The love and warmth from home and family during Dieter¿s early years still reverberate in his thoughts and dreams, enveloping him like a patchwork of memories. They are the foundation on which he wishes to build his own life with Jean and their children. However there are challenges along the way. Having to leave Papua New Guinea in a hurry and start life in a new country with dramatic shifts in culture and climatic conditions is not easy for Dieter. Gaining a welcoming family helps amid the trials of finding accommodation and employment so that he can fulfil his responsibility to his beloved Jean and their growing family. An extended visit to New Zealand from his mother and three half brothers induces angst at a time when Dieter is working long hours and their second daughter Lisa is born. His old anxieties return. Eventually his family returns to Australia and Dieter feels in control of his life once more.The long awaited son Christopher arrives to complete the family and Dieter is overjoyed, seeking to become a good father for his children that he never experienced ¿ building a playground for them, teaching them to help in the garden, participating in fun times as well as going on family excursions and holidays. Disaster strikes when Dieter is made redundant with no recompense at a time and age when it seems impossible for him to gain another position. Anxiety and depression threaten him. Together Jean and Dieter seek a solution to stay in their recently purchased home, support their three teenagers and find meaningful occupations for the family to survive. What will the future hold?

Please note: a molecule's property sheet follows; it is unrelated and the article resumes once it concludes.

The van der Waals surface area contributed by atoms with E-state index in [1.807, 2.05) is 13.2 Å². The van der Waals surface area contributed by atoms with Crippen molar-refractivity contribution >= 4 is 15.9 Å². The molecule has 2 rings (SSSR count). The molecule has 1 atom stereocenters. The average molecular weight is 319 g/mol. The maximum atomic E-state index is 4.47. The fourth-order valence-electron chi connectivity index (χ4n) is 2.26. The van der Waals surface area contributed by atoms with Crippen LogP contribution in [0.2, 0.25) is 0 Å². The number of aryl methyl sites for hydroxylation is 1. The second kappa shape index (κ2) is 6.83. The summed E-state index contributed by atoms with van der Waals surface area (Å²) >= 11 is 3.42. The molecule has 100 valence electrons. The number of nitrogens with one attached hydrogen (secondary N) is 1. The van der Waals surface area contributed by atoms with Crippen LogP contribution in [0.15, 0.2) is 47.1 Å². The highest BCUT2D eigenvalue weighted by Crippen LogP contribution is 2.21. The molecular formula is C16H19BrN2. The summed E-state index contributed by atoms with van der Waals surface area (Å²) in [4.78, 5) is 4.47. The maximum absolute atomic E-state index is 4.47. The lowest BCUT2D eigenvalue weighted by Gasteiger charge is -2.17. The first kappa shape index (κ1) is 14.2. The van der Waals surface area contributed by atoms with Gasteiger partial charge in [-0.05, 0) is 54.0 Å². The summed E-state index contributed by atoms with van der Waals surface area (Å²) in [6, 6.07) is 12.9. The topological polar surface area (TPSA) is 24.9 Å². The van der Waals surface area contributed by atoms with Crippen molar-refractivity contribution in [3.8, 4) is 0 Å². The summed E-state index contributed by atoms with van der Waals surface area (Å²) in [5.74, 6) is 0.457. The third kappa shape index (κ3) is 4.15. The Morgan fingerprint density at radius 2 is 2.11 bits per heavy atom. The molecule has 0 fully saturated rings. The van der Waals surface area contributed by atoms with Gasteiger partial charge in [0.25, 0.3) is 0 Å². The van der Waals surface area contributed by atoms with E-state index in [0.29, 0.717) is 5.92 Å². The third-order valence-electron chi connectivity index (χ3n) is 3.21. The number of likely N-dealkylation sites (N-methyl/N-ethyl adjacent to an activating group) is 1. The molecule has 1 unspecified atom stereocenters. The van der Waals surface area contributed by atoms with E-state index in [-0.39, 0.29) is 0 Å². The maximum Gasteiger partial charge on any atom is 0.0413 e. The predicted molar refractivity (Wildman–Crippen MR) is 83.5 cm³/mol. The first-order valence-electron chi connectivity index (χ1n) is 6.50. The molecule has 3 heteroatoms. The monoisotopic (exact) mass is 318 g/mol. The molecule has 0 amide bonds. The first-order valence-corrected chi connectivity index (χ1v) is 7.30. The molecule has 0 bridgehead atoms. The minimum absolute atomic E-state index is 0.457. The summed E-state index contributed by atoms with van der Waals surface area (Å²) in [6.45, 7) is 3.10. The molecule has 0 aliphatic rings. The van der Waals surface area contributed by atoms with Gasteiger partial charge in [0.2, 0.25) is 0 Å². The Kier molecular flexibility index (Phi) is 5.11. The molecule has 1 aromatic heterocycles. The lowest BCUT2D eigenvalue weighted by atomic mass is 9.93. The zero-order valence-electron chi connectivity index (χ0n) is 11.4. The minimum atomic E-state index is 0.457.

Reconsiders mostly German narratives from around 1800 to recover echoes of a queer messianic that still resonate today. Queer theory has focused heavily on North American and contemporary contexts, but in this book Richard O. Block helps to expand that reach. Deftly combining the two main currents of recent queer theory, the asocial and the reparative, he reconsiders mostly German narratives from around 1800, while relating his findings to recent texts such as A Lover’s Discourse and Brokeback Mountain. He offers novel readings of well-known texts by Shelley, Kleist, and Goethe, arguing that this early writing serves as a creative font for much of the subsequent work in sexology. These texts also provide echoes of a kind of love overlooked or suppressed in favor of a politics of appeasement or one intended to make queers model citizens. This book charts the unexplored possibilities for queer love in an attempt to map a future for gay politics in the age of homonormativity. “Compelling and highly original, this book offers a major intervention into queer theory, while at the same time performing stunning feats of literary and film criticism. This is a work of first-rate intelligence, style, and critical and theoretical precision.” — John David Rhodes, University of Cambridge